The Smith Baker Center on Merrimack Street, with its majestic interior shown here, will be up for bid soon. SUN file photo / David H. BrowSun staff photos
The Smith Baker Center on Merrimack Street, with its majestic interior shown here, will be up for bid soon. SUN file photo / David H. Brow 

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LOWELL -- A new owner, the Coalition for a Better Acre, has finally been approved for the long-vacant Smith Baker Center.

The coalition was the lone bidder last summer, but the city, which owns the building, wanted to make sure the organization had the ability to turn the Smith Baker Center into a new community and performance center.

The City Council unanimously approved the sale of the building on Tuesday for $300,000.

"We've been waiting so long," said Yun-Ju Choi, the coalition's executive director, after receiving congratulations from many in the audience. "It's really exciting to get the vote, but the hard work starts now."

The Coalition for a Better Acre had been exploring taking over the Smith Baker Center for some time, including holding a community forum last April to get input from residents. The group envisions a performance space in the building's main hall upstairs, and a community center in the smaller space downstairs.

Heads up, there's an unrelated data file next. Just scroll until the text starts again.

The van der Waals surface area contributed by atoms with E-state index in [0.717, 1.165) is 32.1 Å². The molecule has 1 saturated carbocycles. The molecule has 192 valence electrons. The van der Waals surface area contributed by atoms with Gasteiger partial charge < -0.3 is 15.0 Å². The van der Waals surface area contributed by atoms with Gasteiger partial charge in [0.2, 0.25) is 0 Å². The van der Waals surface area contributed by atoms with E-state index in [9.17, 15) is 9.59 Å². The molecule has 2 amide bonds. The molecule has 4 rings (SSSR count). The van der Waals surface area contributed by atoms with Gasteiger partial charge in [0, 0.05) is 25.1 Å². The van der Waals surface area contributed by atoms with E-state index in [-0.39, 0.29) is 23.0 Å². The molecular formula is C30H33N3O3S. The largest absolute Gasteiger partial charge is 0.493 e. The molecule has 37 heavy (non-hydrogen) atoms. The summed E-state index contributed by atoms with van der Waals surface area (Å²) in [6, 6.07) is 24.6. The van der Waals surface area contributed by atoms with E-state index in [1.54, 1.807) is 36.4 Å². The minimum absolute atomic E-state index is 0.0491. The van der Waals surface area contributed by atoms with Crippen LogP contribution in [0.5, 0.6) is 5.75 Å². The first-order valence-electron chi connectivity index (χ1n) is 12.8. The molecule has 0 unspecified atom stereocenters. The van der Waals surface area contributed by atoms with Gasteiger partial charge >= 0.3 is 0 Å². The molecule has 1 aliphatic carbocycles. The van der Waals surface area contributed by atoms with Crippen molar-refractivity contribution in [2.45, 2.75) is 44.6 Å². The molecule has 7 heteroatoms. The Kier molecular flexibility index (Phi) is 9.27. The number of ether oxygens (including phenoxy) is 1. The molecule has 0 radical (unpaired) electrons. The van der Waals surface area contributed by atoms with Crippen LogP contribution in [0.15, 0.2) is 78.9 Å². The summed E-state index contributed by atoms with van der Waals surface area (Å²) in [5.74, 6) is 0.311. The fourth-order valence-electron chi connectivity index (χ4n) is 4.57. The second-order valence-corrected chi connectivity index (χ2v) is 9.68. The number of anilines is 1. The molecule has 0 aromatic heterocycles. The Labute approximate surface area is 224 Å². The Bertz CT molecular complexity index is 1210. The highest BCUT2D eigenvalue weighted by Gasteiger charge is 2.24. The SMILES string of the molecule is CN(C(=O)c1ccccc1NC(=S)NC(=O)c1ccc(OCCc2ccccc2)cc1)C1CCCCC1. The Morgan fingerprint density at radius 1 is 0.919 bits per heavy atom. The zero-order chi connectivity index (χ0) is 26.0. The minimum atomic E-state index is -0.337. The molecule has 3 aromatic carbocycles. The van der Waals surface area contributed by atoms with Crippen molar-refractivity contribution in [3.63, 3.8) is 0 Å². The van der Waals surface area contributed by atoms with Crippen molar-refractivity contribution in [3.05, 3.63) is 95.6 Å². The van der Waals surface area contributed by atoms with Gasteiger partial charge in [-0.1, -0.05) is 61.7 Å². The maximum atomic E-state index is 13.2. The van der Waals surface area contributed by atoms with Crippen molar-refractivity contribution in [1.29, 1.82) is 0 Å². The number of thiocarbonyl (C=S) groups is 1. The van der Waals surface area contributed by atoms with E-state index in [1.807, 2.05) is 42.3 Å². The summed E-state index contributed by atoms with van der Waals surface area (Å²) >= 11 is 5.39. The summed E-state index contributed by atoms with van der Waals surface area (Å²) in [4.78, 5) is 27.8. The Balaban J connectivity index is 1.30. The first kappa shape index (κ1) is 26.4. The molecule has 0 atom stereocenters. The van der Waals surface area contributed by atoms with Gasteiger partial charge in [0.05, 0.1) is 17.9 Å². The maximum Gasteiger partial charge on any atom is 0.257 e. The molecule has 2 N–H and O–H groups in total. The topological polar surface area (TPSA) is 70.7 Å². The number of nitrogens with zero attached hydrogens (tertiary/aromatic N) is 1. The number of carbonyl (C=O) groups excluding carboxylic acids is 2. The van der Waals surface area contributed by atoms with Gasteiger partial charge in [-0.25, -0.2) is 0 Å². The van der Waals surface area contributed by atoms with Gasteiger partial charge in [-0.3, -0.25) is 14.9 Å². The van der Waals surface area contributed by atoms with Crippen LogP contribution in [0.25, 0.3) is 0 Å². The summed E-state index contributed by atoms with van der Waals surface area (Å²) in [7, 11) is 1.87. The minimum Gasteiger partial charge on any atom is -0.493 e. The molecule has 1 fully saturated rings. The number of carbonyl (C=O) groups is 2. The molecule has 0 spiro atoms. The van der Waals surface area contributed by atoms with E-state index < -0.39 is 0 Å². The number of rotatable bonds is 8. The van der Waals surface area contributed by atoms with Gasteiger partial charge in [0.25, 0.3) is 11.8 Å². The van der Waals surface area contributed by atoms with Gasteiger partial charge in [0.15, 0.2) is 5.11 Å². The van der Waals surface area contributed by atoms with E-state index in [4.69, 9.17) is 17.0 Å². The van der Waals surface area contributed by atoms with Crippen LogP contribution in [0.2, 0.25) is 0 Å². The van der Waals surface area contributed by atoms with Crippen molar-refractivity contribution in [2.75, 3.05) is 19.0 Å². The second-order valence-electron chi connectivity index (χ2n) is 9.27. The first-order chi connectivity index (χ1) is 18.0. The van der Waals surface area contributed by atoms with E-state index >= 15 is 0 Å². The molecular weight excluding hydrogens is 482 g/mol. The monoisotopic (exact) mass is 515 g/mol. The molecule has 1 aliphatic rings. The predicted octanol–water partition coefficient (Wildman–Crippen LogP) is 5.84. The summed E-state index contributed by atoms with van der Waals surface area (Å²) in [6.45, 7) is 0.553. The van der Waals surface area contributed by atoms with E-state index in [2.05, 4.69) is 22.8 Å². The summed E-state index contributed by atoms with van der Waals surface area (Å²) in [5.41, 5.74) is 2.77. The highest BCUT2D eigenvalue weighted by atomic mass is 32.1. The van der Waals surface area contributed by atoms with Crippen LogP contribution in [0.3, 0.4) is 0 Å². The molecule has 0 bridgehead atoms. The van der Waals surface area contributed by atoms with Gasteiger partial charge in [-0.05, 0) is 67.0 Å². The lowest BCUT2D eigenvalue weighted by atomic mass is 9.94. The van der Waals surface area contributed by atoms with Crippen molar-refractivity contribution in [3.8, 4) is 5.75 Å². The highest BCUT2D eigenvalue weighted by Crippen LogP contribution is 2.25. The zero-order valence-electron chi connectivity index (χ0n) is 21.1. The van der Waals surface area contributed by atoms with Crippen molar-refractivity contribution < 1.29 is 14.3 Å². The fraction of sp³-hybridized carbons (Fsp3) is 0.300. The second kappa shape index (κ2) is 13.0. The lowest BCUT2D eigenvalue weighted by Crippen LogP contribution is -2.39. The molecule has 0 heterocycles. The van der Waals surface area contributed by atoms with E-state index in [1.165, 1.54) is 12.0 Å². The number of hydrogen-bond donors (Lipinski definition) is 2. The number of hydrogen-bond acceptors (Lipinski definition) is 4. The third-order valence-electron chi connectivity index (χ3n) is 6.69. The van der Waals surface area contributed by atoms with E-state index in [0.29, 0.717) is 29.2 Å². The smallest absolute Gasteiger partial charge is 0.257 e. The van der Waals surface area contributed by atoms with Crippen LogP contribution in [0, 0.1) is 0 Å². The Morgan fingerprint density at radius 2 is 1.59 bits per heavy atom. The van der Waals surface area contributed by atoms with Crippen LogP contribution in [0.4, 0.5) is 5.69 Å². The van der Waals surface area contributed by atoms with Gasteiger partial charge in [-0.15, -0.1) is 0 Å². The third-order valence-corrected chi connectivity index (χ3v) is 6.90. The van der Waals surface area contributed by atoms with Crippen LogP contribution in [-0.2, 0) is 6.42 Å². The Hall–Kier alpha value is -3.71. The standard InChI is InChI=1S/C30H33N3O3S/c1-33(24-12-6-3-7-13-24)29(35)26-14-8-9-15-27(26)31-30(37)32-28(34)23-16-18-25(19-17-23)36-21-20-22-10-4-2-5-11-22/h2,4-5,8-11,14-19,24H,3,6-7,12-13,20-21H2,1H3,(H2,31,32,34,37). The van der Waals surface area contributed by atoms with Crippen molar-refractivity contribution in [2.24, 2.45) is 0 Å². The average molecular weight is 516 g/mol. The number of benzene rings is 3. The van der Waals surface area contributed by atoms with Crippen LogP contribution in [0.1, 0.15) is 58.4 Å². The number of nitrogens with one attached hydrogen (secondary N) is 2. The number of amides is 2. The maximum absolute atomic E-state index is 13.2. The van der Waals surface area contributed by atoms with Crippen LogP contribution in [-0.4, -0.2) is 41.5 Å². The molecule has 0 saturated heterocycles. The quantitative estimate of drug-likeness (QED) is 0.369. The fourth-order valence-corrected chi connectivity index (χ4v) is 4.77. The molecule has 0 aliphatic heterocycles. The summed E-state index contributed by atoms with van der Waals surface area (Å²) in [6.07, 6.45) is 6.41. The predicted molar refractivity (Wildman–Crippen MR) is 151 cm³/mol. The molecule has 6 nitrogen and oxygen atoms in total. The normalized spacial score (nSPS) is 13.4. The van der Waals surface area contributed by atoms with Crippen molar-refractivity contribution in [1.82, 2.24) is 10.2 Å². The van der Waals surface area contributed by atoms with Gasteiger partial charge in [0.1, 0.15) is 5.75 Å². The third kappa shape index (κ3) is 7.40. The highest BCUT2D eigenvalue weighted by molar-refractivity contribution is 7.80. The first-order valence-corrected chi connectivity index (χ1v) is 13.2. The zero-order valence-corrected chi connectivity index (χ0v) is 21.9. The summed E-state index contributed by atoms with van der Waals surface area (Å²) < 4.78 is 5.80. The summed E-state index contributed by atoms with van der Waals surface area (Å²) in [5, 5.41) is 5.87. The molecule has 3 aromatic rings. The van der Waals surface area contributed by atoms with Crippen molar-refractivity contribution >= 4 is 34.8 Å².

The coalition has been exploring partnerships with various entities to hold events there.

The Smith Baker Center, which stands across Merrimack Street from the Pollard Memorial Library, has been vacant since 2003, when the senior center moved out. It was built in 1884 as a church, and was later listed on the National Register of Historic Places.

That historical designation is likely to help with much of the cost of making the building modern and usable again. Choi has said the project will rely on state and federal historical tax credits for much of the renovation.

The most recent cost estimate for renovations from a 2012 study was bout $6 million, though officials believe that figure has increased The process of securing funding and completing the necessary work to the building is expected to take about two years.

As part of the agreement with the city, the Coalition for a Better Acre's $300,000 payment for the building will be reimbursed by the city when the renovation is complete.

Councilors commended Choi and the coalition for their work in coming up with the plan.

"I have the utmost confidence this will be carried out to completion," said Jim Milinazzo, who served on a committee that recommended the coalition be chosen for the building.

Milinazzo called the plans a potential "legacy project" for Councilor Rodney Elliott, who as mayor chaired the committee.

Choi thanked her staff, saying she couldn't have done it alone. The coalition will also work with partners, including the estate of Jack Kerouac for naming of the center, and in some capacity with UMass Lowell, Middlesex Community College, the Lowell National Historical Park and others.

"This is really not just a CBA project," she said, using an acronym for the group.

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